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Am J Respir Crit Care Med. 2000 Sep;162(3 Pt 1):1109-14.

Serum surfactant proteins A and D as prognostic factors in idiopathic pulmonary fibrosis and their relationship to disease extent.

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Third Department of Internal Medicine and Department of Biochemistry, Sapporo Medical University School of Medicine, Sapporo, Japan.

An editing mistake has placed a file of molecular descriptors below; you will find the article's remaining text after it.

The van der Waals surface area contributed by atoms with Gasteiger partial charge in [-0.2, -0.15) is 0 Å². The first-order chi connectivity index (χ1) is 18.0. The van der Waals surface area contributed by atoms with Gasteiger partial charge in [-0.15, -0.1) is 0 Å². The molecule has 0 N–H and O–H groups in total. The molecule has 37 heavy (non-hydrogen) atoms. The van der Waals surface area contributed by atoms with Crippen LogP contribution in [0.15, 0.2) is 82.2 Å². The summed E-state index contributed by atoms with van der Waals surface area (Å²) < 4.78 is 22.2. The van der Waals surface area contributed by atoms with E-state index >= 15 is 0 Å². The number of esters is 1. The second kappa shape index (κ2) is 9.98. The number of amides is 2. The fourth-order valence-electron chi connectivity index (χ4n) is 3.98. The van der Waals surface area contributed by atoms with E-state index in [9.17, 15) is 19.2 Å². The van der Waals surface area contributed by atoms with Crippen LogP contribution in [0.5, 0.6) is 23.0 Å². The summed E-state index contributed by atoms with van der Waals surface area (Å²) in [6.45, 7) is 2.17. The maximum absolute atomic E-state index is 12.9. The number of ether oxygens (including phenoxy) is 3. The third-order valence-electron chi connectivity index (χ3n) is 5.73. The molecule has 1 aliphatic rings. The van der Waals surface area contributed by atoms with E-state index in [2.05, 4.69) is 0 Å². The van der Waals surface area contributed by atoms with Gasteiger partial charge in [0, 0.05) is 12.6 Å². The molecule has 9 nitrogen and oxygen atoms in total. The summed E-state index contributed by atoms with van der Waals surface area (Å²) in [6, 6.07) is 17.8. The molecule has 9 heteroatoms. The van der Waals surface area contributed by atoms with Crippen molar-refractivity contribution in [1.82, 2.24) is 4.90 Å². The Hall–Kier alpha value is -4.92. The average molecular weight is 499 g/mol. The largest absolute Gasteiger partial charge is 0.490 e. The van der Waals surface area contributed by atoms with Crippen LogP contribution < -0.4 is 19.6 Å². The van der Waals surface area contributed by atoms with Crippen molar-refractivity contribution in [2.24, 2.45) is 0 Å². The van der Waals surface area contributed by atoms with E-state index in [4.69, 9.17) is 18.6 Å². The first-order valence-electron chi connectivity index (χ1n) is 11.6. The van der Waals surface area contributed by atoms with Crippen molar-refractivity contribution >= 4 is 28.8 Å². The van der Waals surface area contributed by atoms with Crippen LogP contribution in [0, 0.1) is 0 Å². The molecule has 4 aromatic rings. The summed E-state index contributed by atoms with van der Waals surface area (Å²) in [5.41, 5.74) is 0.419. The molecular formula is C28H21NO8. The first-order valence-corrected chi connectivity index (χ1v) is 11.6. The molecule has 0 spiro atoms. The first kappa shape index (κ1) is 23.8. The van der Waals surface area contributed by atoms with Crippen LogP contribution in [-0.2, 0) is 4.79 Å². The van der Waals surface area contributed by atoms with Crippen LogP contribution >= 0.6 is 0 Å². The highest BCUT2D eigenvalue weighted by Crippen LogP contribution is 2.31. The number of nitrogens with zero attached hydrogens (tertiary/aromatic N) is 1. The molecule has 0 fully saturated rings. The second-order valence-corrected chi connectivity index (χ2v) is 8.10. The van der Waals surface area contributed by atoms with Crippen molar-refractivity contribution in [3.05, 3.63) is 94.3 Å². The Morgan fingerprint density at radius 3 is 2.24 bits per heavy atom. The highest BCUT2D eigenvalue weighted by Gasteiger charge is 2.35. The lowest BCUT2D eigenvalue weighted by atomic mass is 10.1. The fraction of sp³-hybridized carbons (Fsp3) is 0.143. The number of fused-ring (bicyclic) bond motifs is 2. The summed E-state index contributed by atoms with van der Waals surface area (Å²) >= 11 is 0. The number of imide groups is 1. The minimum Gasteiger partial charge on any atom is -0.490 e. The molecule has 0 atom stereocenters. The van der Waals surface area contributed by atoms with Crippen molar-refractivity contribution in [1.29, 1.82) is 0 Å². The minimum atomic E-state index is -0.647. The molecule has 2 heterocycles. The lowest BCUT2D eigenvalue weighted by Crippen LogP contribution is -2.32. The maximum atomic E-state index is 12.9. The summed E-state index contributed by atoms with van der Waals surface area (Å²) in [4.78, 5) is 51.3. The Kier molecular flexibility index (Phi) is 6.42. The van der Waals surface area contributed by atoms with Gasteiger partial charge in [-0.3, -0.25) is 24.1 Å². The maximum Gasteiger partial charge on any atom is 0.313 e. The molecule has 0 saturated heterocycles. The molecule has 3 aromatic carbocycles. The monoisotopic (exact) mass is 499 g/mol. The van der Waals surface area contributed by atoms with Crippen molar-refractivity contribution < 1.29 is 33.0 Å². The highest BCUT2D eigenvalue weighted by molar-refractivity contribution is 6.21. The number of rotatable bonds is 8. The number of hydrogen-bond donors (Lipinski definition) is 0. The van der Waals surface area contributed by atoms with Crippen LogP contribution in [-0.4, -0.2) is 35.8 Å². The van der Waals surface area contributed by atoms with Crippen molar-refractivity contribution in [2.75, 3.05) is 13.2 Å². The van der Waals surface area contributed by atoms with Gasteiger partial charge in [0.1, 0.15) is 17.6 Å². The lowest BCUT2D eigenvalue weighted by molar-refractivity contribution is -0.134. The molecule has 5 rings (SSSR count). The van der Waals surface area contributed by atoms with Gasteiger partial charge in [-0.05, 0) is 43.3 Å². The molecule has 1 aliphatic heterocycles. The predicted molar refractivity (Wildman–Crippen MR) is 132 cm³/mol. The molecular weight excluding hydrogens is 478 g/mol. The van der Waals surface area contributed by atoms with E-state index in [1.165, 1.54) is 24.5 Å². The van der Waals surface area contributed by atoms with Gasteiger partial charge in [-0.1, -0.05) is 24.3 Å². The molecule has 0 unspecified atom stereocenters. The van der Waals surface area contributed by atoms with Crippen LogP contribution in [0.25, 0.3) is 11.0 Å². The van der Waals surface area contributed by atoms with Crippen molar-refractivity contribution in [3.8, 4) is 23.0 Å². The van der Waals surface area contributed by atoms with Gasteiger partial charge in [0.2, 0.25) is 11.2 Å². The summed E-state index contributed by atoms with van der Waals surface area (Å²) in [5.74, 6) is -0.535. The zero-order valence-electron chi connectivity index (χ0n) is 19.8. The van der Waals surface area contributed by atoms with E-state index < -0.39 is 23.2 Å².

Idiopathic pulmonary fibrosis (IPF) is a progressive, life-threatening, interstitial lung disease of unknown etiology. For optimal therapeutic management of IPF an accurate tool is required for discrimination between reversible and irreversible types of the disease. However, such noninvasive tools are few, and even with high-resolution computed tomography (HRCT), which is the most trusted method for doing so, the nature of the disease activity in IPF cannot always be accurately predicted. The aims of the present study were to assess the values of surfactant protein (SP)-A and SP-D in semiquantifying the extent of disease in IPF and in predicting deterioration in restrictive pulmonary function and survival over a follow-up period of 3-yr. SP-A and SP-D in sera were measured with enzyme-linked immunosorbent assays as previously described. Fifty-two IPF patients were studied to evaluate the association between serum SP-A and SP-D and disease extent on HRCT, deterioration in pulmonary function, and survival during 3 yr of follow-up. Both SP-A and SP-D concentrations were significantly correlated with the extent of alveolitis (a reversible change), whereas they did not correlate with the progression of fibrosis (an irreversible change). The SP-D concentration, unlike that of SP-A, was also related to the extent of parenchymal collapse and the rate of deterioration per year in pulmonary function. The concentrations of SP-A and SP-D in patients who died within 3 yr were significantly higher than in patients who were still alive after 3 yr. We propose that assays of SP-A and SP-D in sera from IPF patients are useful tools for understanding some pathologic characteristics of the disease, that SP-D may be a good predictive indicator of the rate of decline in pulmonary function, and that a combination of the assays for SP-A and SP-D may be helpful in predicting the outcome of patients with IPF.

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